Since I graduated from college, I’ve lived in at least ten different apartments, and not one of them has been particularly spacious. Every time I move into a new place, I’m faced with the challenge of keeping my living quarters tranquil, open, and airy-seeming. Over the years, I’ve picked up a number of pointers for accomplishing this goal, and while I can’t say they make my house look like a Malibu mansion, they’re simple, satisfying tactics for creating the illusion of space—and keeping household messes at bay at the same time.
1. Eliminate clutter.
Knickknacks and bric-a-brac are the archenemies of a small-home resident. If you do have a collection of figurines or memorabilia that you simply can’t bear to part with, a good rule of thumb is to select three to five items at a time to display, and keep the rest stored out of sight until you’re ready to rotate in new pieces. This technique accomplishes the dual purpose of leaving more open surfaces in the room and of highlighting the aesthetic value of the individual collectibles on view. In addition, keep wall hangings to a minimum—one or two larger paintings overwhelm a cramped space less than clusters of small images do.
2. Select light, cool paint hues.
Dark, warm colors are useful in large rooms where people want to establish a sense of intimacy, but in small spaces, those hues are counterproductive. Instead, choose white or soft blue or green tones, which recede in a room and make it seem airy and more spacious.
3. Keep colors and patterns simple.
The greater the number of colors and patterns you have in a room, the more broken up the space will appear. Instead, by keeping your furniture, walls, and decorative fabrics (bedspreads, window treatments, rugs) within the same color family, you’ll establish a more continuous aesthetic flow throughout the area.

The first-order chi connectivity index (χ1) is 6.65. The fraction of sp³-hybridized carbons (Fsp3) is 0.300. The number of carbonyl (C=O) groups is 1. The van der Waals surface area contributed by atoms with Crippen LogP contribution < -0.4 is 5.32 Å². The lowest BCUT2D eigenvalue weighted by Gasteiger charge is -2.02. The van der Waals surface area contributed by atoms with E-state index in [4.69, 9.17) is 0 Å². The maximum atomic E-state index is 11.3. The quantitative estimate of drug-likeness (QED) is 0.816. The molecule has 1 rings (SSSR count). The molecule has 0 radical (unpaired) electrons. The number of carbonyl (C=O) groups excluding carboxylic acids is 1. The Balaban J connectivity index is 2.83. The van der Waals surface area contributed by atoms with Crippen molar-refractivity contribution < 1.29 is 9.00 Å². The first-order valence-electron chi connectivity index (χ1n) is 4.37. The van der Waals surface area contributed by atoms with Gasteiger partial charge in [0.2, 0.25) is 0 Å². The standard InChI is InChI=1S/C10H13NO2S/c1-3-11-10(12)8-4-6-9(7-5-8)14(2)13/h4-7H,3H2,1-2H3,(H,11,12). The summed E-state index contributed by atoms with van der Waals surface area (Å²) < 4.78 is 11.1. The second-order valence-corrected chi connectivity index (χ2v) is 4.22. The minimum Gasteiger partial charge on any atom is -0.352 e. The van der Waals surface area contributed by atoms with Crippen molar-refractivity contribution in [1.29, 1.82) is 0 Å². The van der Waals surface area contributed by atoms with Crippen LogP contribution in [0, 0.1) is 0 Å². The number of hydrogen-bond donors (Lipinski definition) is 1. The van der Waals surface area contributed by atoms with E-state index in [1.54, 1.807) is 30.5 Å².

4. Expose as much floor space as possible.
If you have wood floors, don’t cover them with area rugs; either leave them exposed entirely or use a single area rug
5. Let there be light.
Both natural and artificial light can work wonders in terms of opening up a small space. Allow as much light from the outside as possible to stream in through the room’s windows, and choose sheer or thin window coverings so as not to hamper visitors’ views of the expansive outdoors. Enhance the effect by installing ample lamps, track lighting, or recessed lighting.
6. Scale furniture to match the space.
Bulky pieces of furniture will only draw attention to how small a room is. The size of the furniture should be proportional to that of the space. In addition, keep furniture flat against walls and away from walkways as much as possible. Furniture that does need to be out on the floor—such as ottomans and coffee tables—will seem less obtrusive if it’s lower to the ground; glass tables and chairs or sofas with open arms and legs are also useful for making a space seem larger. Choose only furniture that seems vital to the function of the particular room—in other words, if you have a small bedroom, it’s probably best not to place a decorative bench at the foot of the bed.
7. Take advantage of reflective surfaces.
Mirrors brighten any room by reflecting both natural and artificial light. Choose a focal point in the space you want to enlarge, and then angle mirrors and glass furniture strategically toward it to create the appearance of depth. Mirrors placed near windows can be especially effective, as they’ll direct strong light from the outdoors into the center of the room.
Keep It Simple
Small rooms in your residence can be every bit as comfortable and inviting as larger ones, provided that you take a little extra care to organize the space effectively. By strategically arranging furniture and decorations, erring on the side of minimalism, and opening up the area to all the light available, you’ll ensure that your little house feels like a real home.